Sen. Joe ManchinJoe ManchinJill Biden, Jennifer Garner go mask-free on vaccine-promoting West Virginia trip Manchin on infrastructure: 'We're gonna find a bipartisan pathway forward' Senate panel advances Biden's deputy Interior pick MORE (D-W.Va.) told The Hill in an interview on Tuesday that he remains “very hopeful” that the Senate will reconsider and pass a bipartisan bill on background checks that failed to get the 60 votes it needed to move forward earlier this year.


Manchin co-sponsored the background checks bill with Sen. Pat Toomey (R-Pa.), and while the measure was supported by a majority of the Senate, it failed to break a Republican filibuster.

Manchin has said he’s continuing to work behind the scenes to revive the legislation, and is considering cosmetic changes to “clarify” language that some lawmakers were uncomfortable with. For instance, the bill does not require background checks for private gun sales, only commercial sales, but some said the bill didn’t go far enough in delineating that distinction.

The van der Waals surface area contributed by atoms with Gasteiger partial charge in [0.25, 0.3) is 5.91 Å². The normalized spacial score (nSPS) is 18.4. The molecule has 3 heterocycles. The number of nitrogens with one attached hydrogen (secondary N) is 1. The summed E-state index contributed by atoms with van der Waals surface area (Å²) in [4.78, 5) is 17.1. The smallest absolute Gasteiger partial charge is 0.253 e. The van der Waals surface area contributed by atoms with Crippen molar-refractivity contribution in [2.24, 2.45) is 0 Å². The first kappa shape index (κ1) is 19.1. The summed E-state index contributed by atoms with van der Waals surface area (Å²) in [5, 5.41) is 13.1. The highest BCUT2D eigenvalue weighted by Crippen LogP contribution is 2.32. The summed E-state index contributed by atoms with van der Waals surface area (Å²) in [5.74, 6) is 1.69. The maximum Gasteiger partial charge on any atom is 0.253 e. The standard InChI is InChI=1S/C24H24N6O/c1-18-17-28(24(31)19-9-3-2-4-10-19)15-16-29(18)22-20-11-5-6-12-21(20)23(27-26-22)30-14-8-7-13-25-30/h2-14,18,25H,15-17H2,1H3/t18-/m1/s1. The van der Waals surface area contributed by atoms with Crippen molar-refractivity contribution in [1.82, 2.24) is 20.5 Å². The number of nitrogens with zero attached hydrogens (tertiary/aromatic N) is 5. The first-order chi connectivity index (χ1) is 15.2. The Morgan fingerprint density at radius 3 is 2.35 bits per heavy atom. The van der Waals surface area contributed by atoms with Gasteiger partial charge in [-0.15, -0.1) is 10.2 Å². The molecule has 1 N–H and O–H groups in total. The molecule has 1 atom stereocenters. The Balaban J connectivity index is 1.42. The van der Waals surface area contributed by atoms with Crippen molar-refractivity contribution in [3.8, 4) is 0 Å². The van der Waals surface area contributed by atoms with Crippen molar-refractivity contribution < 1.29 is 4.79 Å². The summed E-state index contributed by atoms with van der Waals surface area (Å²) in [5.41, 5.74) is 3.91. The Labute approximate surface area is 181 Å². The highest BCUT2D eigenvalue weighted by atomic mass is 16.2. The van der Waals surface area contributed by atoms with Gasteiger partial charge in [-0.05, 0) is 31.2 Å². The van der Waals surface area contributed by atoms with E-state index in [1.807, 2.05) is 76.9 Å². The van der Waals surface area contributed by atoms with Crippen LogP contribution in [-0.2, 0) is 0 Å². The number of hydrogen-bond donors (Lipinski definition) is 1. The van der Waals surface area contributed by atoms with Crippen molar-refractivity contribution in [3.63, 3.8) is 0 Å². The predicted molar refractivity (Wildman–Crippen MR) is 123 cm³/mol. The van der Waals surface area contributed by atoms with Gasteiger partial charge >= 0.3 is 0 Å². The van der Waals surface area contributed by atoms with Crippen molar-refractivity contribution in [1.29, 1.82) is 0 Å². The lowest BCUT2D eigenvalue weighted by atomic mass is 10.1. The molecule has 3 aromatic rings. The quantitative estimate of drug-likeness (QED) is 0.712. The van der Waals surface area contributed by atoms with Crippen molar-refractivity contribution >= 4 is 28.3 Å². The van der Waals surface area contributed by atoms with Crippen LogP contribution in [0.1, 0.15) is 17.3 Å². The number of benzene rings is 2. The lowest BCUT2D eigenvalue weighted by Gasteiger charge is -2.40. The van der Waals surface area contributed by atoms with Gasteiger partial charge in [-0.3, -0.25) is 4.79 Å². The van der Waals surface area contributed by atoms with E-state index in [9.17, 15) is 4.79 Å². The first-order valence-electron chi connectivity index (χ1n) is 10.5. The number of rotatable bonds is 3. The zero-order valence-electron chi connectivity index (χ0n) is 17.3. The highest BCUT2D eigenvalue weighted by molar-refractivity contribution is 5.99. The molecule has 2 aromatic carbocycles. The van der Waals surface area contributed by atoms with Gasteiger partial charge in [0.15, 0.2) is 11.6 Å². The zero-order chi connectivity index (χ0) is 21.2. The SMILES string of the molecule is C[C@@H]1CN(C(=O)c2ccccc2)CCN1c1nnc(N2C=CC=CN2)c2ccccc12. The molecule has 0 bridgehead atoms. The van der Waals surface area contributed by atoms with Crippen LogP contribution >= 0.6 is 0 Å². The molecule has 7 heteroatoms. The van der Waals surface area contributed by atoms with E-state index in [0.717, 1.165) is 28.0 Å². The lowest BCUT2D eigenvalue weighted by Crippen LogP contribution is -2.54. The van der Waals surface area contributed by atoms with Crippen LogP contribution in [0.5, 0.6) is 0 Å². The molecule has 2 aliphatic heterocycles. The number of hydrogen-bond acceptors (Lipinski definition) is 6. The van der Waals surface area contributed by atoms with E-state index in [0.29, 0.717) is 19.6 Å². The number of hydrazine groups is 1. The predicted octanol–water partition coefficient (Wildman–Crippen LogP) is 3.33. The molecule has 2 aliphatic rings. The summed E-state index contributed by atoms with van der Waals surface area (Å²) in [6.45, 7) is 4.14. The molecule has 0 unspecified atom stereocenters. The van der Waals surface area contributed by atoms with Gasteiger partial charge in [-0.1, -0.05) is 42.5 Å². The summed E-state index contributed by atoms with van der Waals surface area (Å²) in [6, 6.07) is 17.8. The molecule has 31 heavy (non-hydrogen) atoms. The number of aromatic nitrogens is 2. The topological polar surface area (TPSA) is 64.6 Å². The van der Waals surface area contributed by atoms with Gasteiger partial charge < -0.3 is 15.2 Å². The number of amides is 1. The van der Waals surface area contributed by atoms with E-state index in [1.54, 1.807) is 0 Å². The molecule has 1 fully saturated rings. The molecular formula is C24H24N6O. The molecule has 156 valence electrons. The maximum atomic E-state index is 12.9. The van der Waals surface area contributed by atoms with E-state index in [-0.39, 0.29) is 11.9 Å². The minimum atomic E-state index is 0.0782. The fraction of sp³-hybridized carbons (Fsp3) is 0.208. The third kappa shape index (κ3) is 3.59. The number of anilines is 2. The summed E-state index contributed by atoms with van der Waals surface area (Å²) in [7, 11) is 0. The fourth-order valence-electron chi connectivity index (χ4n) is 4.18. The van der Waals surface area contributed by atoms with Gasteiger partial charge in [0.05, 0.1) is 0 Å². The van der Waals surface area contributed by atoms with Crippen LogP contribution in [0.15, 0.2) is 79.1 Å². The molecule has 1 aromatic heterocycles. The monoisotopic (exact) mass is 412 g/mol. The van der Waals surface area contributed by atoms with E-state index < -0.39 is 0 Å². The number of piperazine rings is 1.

However, some conservatives have warned that expanded background checks could lead to a national guns registry – a deal breaker for most Republicans.

The Manchin-Toomey bill specifically outlaws such a registry, but skeptical opponents to the legislation may now point to government usage of private-citizen data at the Internal Revenue Service (IRS) and Department of Justice (DOJ) as evidence the government can’t be trusted.

The IRS apologized last week for targeting conservative groups, including those with the words “Tea Party” and “patriot” in their names, in determining whether they were eligible for tax-exempt status, and the DOJ is presently embroiled in a controversy over its decision to secretly seize two months of phone records of Associated Press journalists.

“There’s a lot going on and people have to have trust in their government, that’s really what counts,” Manchin said.

But he also said he’s not worried that those controversies will interfere with his gun control push.

“Ours has been truly bipartisan,” he said. “It’s been a bipartisan approach between me and Pat Toomey and all the different people involved can keep it that way and hopefully we can look at the facts and the facts will win out the day.”